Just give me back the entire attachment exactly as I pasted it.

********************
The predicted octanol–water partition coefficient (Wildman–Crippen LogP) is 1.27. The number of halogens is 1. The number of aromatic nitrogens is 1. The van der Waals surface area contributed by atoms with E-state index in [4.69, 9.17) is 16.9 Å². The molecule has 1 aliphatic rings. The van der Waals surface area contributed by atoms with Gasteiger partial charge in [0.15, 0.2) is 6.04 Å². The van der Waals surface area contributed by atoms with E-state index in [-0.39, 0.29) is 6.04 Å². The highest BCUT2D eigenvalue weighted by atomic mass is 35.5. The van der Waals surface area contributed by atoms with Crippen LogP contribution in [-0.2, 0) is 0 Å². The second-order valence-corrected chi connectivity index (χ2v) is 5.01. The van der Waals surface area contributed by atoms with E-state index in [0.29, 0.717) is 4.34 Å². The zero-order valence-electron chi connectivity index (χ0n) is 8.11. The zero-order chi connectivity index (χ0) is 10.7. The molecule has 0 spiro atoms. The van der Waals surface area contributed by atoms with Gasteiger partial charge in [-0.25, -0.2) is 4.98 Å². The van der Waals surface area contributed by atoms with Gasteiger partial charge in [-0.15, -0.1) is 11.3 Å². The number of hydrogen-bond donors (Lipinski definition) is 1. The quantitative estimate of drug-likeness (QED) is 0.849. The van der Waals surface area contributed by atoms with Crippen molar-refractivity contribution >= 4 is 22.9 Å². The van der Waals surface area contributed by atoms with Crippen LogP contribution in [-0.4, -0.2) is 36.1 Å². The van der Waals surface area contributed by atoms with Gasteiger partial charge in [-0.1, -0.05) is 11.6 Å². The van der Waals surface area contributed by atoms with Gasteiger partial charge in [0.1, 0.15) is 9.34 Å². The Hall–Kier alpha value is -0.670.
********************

The predicted octanol–water partition coefficient (Wildman–Crippen LogP) is 1.27. The number of halogens is 1. The number of aromatic nitrogens is 1. The van der Waals surface area contributed by atoms with E-state index in [4.69, 9.17) is 16.9 Å². The molecule has 1 aliphatic rings. The van der Waals surface area contributed by atoms with Gasteiger partial charge in [0.15, 0.2) is 6.04 Å². The van der Waals surface area contributed by atoms with E-state index in [-0.39, 0.29) is 6.04 Å². The highest BCUT2D eigenvalue weighted by atomic mass is 35.5. The van der Waals surface area contributed by atoms with Crippen LogP contribution in [-0.2, 0) is 0 Å². The second-order valence-corrected chi connectivity index (χ2v) is 5.01. The van der Waals surface area contributed by atoms with E-state index in [0.29, 0.717) is 4.34 Å². The zero-order valence-electron chi connectivity index (χ0n) is 8.11. The zero-order chi connectivity index (χ0) is 10.7. The molecule has 0 spiro atoms. The van der Waals surface area contributed by atoms with Gasteiger partial charge in [-0.25, -0.2) is 4.98 Å². The van der Waals surface area contributed by atoms with Gasteiger partial charge in [-0.15, -0.1) is 11.3 Å². The number of hydrogen-bond donors (Lipinski definition) is 1. The quantitative estimate of drug-likeness (QED) is 0.849. The van der Waals surface area contributed by atoms with Crippen molar-refractivity contribution >= 4 is 22.9 Å². The van der Waals surface area contributed by atoms with Crippen LogP contribution in [-0.4, -0.2) is 36.1 Å². The van der Waals surface area contributed by atoms with Gasteiger partial charge in [-0.1, -0.05) is 11.6 Å². The van der Waals surface area contributed by atoms with Gasteiger partial charge in [0.1, 0.15) is 9.34 Å². The Hall–Kier alpha value is -0.670.